Columbia law professor and "net neutrality" coiner Tim Wu. (Photo credit: Open Rights Group)

In a 2003 paper, Tim Wu — you may remember him from his recent bid for New York lieutenant governor — coined the term "net neutrality." It's since become a familiar term as a Washington policy battle over the future of the Web has spilled over into the rest of the United States. Last week, federal regulators proposed a series of rules designed to protect net neutrality, the idea that all Internet traffic should be treated equally. The following Q&A with Wu has been edited for length and clarity.

What's your reaction to the Federal Communications Commission chairman's draft proposal?

Well, my reaction, like a lot of people's is, it's big. Tom Wheeler basically put his money where his mouth was. He was talking the talk in defense of an open Internet and net neutrality, and I guess he decided the middle of the road is for roadkill. And he went for a full net neutrality, strong net neutrality rule.

I think it could signify that we're in a whole new era of telecom regulation, one centered on a net neutrality rule. I think net neutrality has proven itself over the last 15 years to be pretty good for everyone involved. Obviously, consumers have gotten a lot of new stuff, and it's been good for the American economy and business growing on the Internet. And even the cable companies have real trouble complaining about a product that they make so much money on. And there's some kind of money they don't make, but you saw their share prices go up — they are making a mint as well, and so I just think it's kind of come of age.

A lot of folks who advocated for strong rules are celebrating, but is there anything they have to worry about now moving forward? Or has the Internet won, as a lot of people seem to be putting it?

That's a good question. A couple things: You know how at the end of a movie, there's things left out that could cause a sequel? Well, interconnection isn't fully dealt with. It is under Title II, they did both sender-side and receiver-side. There's a legal regime to deal with it, but no one quite knows how that'll work out.

And I guess the big question is, well, what happens with the Comcast, AT&T mergers — what happens to the industry mergers? Does this mean "Okay, everyone go ahead and merge, net neutrality will take care of you"? That is the big question. What is the commission's vision on concentration? Does it feel it can afford more concentration now, or is it also going to block the mergers?

An analyst told me that, despite Obama's close relationship with Comcast chief executive Brian Roberts, they still didn't get what they wanted out of net neutrality. What do you think this says about the cable industry's position in Washington?

There's gotta be some victory here for the democratic process. When people start paying attention, when there are a lot of voters on the line and it starts to become politically salient — the lobbying power isn't necessarily going to matter.

Do you think we need net neutrality legislation?

I've never thought that we needed legislation in this area.

Do you worry about a future Republican FCC coming in and undoing it all?

You know, I'm not that worried. I'll tell you why. I think net neutrality succeeded first as a norm before it became a law. I mean, people are used to the idea that the Internet should not have slow lanes. I've seen polls of Republicans who think slow lanes aren't any good. They don't like the idea of some content being slowed down. It seems repugnant to free speech, among other things.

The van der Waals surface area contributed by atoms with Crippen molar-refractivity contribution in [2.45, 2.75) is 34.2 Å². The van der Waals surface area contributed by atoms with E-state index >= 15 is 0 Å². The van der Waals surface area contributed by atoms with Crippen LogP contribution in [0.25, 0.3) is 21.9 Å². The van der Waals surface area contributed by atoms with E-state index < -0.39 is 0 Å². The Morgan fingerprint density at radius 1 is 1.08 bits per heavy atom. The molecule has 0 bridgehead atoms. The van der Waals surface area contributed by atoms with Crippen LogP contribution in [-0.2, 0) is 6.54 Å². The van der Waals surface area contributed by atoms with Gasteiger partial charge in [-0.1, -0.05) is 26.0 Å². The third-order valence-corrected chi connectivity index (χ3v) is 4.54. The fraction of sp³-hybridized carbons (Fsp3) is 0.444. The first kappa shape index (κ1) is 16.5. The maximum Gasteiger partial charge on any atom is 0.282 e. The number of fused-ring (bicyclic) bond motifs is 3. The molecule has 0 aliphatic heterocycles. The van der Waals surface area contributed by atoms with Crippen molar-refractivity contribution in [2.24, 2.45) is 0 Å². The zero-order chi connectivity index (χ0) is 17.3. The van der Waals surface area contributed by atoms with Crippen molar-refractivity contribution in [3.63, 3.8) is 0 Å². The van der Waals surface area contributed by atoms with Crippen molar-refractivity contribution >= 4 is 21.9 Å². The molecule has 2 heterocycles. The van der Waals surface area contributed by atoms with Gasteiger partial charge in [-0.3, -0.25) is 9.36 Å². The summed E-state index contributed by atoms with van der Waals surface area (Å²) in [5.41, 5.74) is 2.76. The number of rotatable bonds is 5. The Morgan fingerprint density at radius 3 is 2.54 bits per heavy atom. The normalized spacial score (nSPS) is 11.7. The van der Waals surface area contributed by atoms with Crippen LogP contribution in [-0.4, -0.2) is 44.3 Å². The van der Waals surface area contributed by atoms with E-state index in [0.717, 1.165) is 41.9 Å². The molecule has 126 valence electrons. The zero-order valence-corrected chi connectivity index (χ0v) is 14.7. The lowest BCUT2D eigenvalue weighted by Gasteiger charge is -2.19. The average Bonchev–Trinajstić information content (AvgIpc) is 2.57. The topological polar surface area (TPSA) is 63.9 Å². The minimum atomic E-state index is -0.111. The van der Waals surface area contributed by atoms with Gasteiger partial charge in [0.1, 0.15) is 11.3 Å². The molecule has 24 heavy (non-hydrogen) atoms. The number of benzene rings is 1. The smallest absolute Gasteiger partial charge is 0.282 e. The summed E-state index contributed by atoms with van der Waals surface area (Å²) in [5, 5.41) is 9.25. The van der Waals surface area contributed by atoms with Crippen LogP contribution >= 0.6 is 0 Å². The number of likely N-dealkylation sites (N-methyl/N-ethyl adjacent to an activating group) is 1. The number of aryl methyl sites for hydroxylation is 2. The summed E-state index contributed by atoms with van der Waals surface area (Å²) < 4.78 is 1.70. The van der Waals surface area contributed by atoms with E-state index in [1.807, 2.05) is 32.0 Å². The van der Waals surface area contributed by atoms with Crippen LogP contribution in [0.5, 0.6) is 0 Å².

So I don't know, I think it might be here to stay.

GOP lawmakers used to oppose net neutrality legislation before they started proposing it. Is it your impression that the Republicans are buying into the norm?

Depends how you phrase it. If you phrase it as "government should regulate the Internet," they're not into that. But if you phrase it as "slow lanes, they don't seem that great, and small business should have a fighting chance with large business," that actually seems pretty attractive. So for the average Republican, this isn't something like the abortion issue or immigration. What does a consumer get out of a lack of net neutrality rules? I just don't think the Republicans — if they want to use their political capital, I don't see what they have to gain in this area, because all it really is is, maybe the cable companies make more money, and that doesn't seem exactly like an issue I'd want to go to bat with in an election.

Turning to the inevitable lawsuit that's going to come out of this —

Probably there'll be a lawsuit. But there's a small chance there won't be. The only reason I say that is that if the stock prices keep going up — which, maybe they won't — how do you defend suing to invalidate something which has added value to your company? Government does something, your stocks go up and you sue to reverse that — I don't know how you justify that.

I was speaking to an analyst who said this is a short-term rally reflecting the idea that 'Whew, it could've been worse.'

Obviously rate regulation is the main concern, but I don't think realistically anyone thinks that's coming anytime soon.

The vast majority of people think a lawsuit is coming —

I do think it's probable, that it's likely. Uh-huh.

— you're a proponent of net neutrality, so presumably you think Wheeler's rules stand a good chance of surviving legal challenge.

Yeah. I think he may get a couple things knocked off, not sure what they'll be, but I think the bulk of them will survive. He has competent lawyers. If you take a second-year law student and you compare the Title I authority they kept losing under to the Title II — it's such a difference.

I've been right on every one of these. I was sure they were going to lose last time and I was right, and I'm sure they're going to win — although they're going to get a few things knocked off — this time.